Eisenhower, that there is too much pressure
for wage increases which are not based on in-
creased productivity. But labor is caught in the
spiral, too.
The chronic inflation in most Latin-Ameri-
can countries has now broken into a gallop.
France is under tensions which have not yet
come to a head, but which constantly threaten
her with devaluation.
She has continued a good many wartime con-
trols. Right now she is faced with two prob-
lems.
Editorial Staff
VERNON NAHRGANG, Editor

She is increasing her reliance 'on import
quotas in an effort to stop the outflow of for-
eign exchange, while trying to increase exports.
This concern with exports in turn has its effect
on domestic inflation.
France has price controls with which she
seeks to prevent the automatic wage increases
which accompany rising living costs there.
She is even making what is for France a
rather revolutionary effort 'to collect taxes.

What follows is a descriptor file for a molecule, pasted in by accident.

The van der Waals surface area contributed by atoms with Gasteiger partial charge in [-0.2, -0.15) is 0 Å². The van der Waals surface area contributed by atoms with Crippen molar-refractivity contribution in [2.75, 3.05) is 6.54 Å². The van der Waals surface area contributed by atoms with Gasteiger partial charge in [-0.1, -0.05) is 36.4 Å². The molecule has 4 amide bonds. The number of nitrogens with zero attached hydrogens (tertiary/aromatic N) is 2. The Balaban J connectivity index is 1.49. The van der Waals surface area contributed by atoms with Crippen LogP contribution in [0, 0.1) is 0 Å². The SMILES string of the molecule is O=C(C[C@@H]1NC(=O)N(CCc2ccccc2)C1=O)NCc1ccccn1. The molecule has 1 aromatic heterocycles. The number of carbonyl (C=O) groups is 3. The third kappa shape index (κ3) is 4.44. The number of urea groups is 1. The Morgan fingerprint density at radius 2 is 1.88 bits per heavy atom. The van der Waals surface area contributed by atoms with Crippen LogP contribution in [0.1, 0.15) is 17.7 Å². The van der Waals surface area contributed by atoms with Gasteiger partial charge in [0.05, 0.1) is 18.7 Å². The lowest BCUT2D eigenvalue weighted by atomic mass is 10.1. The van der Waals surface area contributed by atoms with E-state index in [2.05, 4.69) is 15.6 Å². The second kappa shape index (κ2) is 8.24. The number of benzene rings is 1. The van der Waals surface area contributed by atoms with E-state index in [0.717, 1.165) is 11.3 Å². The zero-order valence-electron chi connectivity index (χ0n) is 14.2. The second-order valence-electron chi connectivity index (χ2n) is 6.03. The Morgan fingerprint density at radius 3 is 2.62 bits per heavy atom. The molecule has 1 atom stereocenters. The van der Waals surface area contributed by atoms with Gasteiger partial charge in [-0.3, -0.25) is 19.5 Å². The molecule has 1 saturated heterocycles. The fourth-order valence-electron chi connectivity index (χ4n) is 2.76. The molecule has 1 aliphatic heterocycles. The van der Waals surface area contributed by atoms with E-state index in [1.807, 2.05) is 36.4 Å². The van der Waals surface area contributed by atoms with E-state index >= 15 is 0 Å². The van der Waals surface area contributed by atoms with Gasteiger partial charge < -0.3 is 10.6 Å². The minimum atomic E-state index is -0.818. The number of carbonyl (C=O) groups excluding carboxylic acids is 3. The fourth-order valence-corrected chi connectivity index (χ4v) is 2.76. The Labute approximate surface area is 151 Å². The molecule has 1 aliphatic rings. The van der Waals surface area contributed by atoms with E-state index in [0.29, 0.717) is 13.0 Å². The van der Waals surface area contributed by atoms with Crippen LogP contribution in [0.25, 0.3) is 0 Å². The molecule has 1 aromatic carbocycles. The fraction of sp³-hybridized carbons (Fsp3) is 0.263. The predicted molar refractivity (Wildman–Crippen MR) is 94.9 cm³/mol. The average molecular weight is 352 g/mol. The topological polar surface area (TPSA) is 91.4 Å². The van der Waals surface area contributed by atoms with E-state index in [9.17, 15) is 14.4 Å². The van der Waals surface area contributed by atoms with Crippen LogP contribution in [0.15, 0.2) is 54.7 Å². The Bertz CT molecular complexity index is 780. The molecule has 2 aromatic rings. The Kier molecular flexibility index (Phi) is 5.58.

But since World War II she has had heavy
military expenses in Indochina and Africa, and
the pace is telling.
Italy has tried to stiffen her money and hold
price lines. One result has been to increase un-
employment, already a serious political and
economic problem, without reducing pressure
for increased wages.
The stability of all these countries is vital
to the United States, as hers is to them.
All are running into trouble during a period
of relative prosperity. Britain's economy has
been going through one crisis after another
ever since the war.
One of the basic reasons why Britain's anti-
inflation measures have not worked is that in-
creasing industrialization around the world
constantly weakens her place as artisan of its
raw materials and banker for its development.
Congress is trying to find out why there
should be inflation in the United States in a
period when there is a relatively good balance
between supply and demand.
T" .n . n-ho n- -vn- +'a Amai -

AT THE STATE:
Fine A cting, Fine Film

The gang manages to get Wil-j
son through his final exams, but